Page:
This may be the easiest of the four to accomplish because it may already be done on your behalf by your host. Find out if you don’t know for sure. One quick and easy way is to go to gzipwtf.com and enter your website’s URL.
Why is HTTP compression so crucial? Gzip tells the servers to compress the files being sent out, which are then automatically unzipped by your customers’ browsers when they arrive.
Optimizing the data-intensive “heavy parts” of your website by doing these four things may very likely give you an impressive increase in speed for your website’s page loads all by themselves.
The rest is out of your hands without the help of a CDN. Remember, data is data, and the farther away it is from your customer, the more time it’ll take to get to them. So, even if you can control the optimization of your website’s assets, you can’t control latency. That’s the beauty of a CDN.
CDN: the second part of the solution
Plugging into the services of a CDN after you’ve optimized your website now makes sense. You’re almost ready, but first you should undertake the due diligence to ascertain that the CDN solution you’re thinking of going with is in fact aligned with the physical location of your customers. With its global distribution of 500 peering partners creating a direct reach into over 90 countries, MaxCDN has got you covered. This distributive power means your web pages are going from one of their CDN servers directly to your customer in a single network hop. In some cases that means a page load time could decrease from hundreds of milliseconds to only tens.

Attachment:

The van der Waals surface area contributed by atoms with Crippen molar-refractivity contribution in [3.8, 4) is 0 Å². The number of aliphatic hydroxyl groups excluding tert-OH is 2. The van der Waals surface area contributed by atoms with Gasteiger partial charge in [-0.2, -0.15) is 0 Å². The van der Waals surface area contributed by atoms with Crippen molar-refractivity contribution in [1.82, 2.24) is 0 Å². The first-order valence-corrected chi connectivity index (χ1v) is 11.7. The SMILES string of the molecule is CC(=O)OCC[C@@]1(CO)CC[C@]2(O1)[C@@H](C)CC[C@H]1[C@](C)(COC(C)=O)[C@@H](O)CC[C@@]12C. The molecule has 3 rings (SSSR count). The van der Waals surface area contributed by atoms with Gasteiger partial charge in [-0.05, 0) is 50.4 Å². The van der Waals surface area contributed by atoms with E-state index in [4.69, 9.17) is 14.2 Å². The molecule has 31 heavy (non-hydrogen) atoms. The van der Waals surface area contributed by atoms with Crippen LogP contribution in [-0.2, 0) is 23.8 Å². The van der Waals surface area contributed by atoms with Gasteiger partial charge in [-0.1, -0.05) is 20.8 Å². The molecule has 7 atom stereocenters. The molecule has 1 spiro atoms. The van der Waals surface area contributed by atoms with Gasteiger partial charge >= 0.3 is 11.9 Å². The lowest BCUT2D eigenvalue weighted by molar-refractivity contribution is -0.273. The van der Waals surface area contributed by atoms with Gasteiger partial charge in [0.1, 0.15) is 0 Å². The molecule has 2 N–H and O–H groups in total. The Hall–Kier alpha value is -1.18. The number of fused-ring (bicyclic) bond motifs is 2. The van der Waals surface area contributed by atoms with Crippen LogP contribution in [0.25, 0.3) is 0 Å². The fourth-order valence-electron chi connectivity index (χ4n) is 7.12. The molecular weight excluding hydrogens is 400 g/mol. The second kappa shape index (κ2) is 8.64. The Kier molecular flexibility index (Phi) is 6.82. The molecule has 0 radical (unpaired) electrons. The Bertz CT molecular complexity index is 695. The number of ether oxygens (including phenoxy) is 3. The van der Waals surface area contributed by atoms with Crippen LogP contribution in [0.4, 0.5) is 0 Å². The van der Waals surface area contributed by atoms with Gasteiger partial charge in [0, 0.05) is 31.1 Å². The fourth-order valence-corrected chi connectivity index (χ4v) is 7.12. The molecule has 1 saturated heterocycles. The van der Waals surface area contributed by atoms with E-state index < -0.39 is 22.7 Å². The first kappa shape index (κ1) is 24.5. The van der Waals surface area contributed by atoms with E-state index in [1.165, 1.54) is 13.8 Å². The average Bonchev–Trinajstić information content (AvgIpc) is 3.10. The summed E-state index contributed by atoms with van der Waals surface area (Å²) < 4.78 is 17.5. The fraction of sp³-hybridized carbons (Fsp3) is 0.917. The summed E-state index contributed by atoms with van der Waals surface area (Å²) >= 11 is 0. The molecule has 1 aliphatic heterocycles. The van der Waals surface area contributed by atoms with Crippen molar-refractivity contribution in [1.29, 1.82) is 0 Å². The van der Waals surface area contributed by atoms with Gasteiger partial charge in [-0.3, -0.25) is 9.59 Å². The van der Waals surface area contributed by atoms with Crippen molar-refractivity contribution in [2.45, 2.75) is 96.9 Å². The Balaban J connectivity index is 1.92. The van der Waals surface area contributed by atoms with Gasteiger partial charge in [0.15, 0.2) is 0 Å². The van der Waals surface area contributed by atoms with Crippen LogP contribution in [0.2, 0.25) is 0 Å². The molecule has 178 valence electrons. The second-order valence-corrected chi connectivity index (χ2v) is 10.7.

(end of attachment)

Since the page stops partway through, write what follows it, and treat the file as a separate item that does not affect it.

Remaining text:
The MaxCDN solution speeds up your website, gets you increased conversion and higher Google rankings – but most importantly, it makes your customers happier because your website is speedier. Previous Magazine has been using a CDN on Previous Magazine for almost a year and a half now and MaxCDN has been the best by far, this is how we get such a fast and responsive experience across our website and apps!